It takes some imagination to see how the tumbledown toy shop on Fraserburgh High Street could become one of the town’s star attractions.
But the owner of nearby pub Cheers, Dennis Forsyth, isn’t lacking any vision.
Dennis has been steadily expanding and improving the popular premises for about 15 years now.
And in 2019 he took on his biggest challenge yet when he bought the former Toymaster store nearby with an eye to making it a part of the venue.
His ambitions for the old toy shop are grand, with a trendy coffee house on the ground floor, and a micro gin distillery alongside room for cocktail classes upstairs.
The High Street shop would link with Cheers, which is located behind it on Broad Street, via a large outdoor area – including a big beer garden.
By creating a lane between the spots, he will be linking the Broch’s two busiest thoroughfares.
‘Biggest pub like this for miles around’
It’s a move local business groups are excited about at a time they are trying to bring more visitors to the town.
Local leaders are keen to undo the area’s drab image, and are arranging a series of drives this summer to attract more footfall.
And Dennis knows just how important Cheers is to the long-term regeneration plans.
“There’s a feeling that the key to the town centre development is Cheers”, he said.
“We are opening the two main streets to really join them together.
“When all this is done we will have a 700-seat capacity, that’s the biggest for an independent venue of this kind for miles around.”
He added: “The important thing is for existing businesses not to compete with one another, but work together in a positive way to take people into the town.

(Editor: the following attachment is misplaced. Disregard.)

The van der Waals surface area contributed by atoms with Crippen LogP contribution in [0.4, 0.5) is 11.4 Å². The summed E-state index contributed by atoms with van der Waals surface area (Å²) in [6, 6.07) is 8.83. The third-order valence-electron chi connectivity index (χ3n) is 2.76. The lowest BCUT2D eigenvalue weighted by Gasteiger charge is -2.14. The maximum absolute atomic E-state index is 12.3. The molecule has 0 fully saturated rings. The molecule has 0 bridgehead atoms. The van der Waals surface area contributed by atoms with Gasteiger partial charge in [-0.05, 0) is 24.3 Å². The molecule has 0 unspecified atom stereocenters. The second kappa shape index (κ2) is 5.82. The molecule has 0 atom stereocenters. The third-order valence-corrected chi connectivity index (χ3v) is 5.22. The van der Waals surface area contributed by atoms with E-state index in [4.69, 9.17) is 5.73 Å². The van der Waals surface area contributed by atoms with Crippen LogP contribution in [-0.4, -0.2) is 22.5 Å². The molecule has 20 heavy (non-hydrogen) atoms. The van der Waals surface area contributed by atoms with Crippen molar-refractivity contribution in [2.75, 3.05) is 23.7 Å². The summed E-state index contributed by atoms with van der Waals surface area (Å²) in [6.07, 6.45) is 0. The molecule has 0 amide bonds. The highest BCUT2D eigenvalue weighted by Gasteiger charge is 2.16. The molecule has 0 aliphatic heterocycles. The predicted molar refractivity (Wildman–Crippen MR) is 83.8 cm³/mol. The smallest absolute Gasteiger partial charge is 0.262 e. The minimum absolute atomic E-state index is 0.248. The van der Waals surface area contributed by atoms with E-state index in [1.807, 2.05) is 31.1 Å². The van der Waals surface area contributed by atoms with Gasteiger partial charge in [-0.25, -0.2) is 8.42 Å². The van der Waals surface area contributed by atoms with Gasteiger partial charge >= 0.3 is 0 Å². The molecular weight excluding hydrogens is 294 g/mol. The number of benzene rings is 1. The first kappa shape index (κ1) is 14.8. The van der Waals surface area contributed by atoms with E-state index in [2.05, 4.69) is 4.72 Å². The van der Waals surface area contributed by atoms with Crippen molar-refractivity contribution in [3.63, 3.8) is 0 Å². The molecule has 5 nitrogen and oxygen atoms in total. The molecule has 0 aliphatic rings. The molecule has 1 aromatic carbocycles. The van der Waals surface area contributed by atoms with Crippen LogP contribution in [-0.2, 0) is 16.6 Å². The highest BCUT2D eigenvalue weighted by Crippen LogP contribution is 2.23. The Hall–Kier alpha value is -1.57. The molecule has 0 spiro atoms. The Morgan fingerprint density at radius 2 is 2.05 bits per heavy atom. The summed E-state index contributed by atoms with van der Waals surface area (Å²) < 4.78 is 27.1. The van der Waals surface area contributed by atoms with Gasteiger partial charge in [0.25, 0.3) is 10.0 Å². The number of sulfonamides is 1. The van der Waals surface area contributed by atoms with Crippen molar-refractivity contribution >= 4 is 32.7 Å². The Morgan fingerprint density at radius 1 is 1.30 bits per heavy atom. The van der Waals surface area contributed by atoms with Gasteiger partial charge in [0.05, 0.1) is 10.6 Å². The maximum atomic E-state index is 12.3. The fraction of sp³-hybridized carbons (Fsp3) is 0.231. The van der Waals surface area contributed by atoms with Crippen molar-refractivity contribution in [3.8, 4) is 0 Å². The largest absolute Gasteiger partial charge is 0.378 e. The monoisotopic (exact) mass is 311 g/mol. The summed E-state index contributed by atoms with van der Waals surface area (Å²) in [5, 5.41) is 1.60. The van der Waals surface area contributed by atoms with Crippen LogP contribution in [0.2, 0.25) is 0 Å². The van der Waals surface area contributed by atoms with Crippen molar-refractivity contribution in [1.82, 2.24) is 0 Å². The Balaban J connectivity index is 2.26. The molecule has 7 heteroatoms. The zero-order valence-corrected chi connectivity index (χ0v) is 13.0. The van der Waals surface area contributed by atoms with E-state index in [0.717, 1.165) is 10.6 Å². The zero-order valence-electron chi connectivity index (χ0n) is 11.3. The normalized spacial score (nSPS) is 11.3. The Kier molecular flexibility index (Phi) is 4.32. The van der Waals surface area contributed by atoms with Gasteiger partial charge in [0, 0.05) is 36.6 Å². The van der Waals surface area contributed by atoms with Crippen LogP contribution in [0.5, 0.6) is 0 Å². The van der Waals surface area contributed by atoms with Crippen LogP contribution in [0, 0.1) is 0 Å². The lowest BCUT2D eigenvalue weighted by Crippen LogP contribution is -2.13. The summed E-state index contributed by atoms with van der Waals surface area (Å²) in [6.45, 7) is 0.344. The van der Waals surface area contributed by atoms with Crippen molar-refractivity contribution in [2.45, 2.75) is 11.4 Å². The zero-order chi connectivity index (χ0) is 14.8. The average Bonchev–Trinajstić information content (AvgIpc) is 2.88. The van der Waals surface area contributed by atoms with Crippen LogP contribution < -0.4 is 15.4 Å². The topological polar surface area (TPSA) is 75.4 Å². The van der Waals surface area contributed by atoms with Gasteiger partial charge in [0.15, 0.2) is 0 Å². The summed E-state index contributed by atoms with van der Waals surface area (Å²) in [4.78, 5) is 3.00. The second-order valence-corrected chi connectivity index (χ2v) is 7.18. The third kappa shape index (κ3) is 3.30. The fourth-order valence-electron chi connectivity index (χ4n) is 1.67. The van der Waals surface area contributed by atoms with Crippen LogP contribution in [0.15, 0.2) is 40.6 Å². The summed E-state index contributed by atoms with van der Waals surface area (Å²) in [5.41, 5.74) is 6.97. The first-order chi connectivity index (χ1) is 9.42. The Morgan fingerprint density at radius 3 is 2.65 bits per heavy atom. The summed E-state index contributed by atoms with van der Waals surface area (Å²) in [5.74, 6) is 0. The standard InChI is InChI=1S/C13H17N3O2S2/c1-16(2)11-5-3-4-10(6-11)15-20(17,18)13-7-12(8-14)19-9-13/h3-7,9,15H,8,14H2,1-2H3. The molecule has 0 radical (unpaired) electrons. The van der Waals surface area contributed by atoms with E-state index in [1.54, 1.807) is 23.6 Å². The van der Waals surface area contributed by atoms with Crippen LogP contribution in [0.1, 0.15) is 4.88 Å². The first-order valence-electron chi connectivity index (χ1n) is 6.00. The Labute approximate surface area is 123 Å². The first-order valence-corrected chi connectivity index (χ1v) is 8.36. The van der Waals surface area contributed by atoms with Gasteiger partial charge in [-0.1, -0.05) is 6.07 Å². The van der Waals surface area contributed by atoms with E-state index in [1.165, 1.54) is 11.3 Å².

“We want to have a positive impact on those around about us.”
Surrounded by dusty toys still in their packaging, tattered Thomas The Tank Engine merchandise and decaying dollies, Dennis told us about his plans for the dilapidated store next door.
Upstairs in a room decorated with a huge Star Wars poster, he described how the barren space will become a micro distillery where gin fans could visit to see how the spirit is made.
Alongside the expansion into the new building, he is hoping to stage music festivals, gin fairs and local produce markets in the outdoor space.
And with a bumper capacity, the venue would be able to cater for busloads of revellers.
Watch as Dennis gives us a tour and explains his big plans –
Move away from ‘pint and nip’ culture
Dennis is keen to shift away from the “pint and nip culture” that has led to the sad demise of many traditional pubs across the UK.
And he is eager to stress that the new addition will not be a mere extension to the existing bar.
Dennis said: “The hospitality industry has taken such a battering, it’s difficult for a lot of businesses to see where to go forward.
“What we are doing next door comes into that, we are pushing forward.
“The problem with pubs just offering that traditional pint and nip culture now is that people can get that at home, they want something more than that when they go out.
“These places can still be good pubs with good clientele and atmosphere, but if they don’t move on from that they might not survive.”
Broch businesses to benefit
Dennis bought Cheers in 2005 and his first enhancement was creating an outdoor area when the smoking ban came into force the following spring.
Since then, he has added more seating to the expansive outdoors, built a roofed area and created a second bar to service a growing customer base.
When asked about ongoing efforts to promote Fraserburgh, Dennis told us just how much pride he has in his hometown.
He said: “Like a lot of small towns, local people can think negatively about it. They take what they have for granted.
“We don’t just want this to benefit us, we want it to benefit a lot of people.
“It’s not just about people coming straight to Cheers, especially when we are staging afternoon or evening events, they might want to visit other pubs or restaurants.
“There’s also the Lighthouse Museum, small boutique shops, an outstanding beach, some really good restaurants; Fraserburgh is a great place for people to visit.
“I wouldn’t invest in this town so much if I didn’t think it had so much potential.”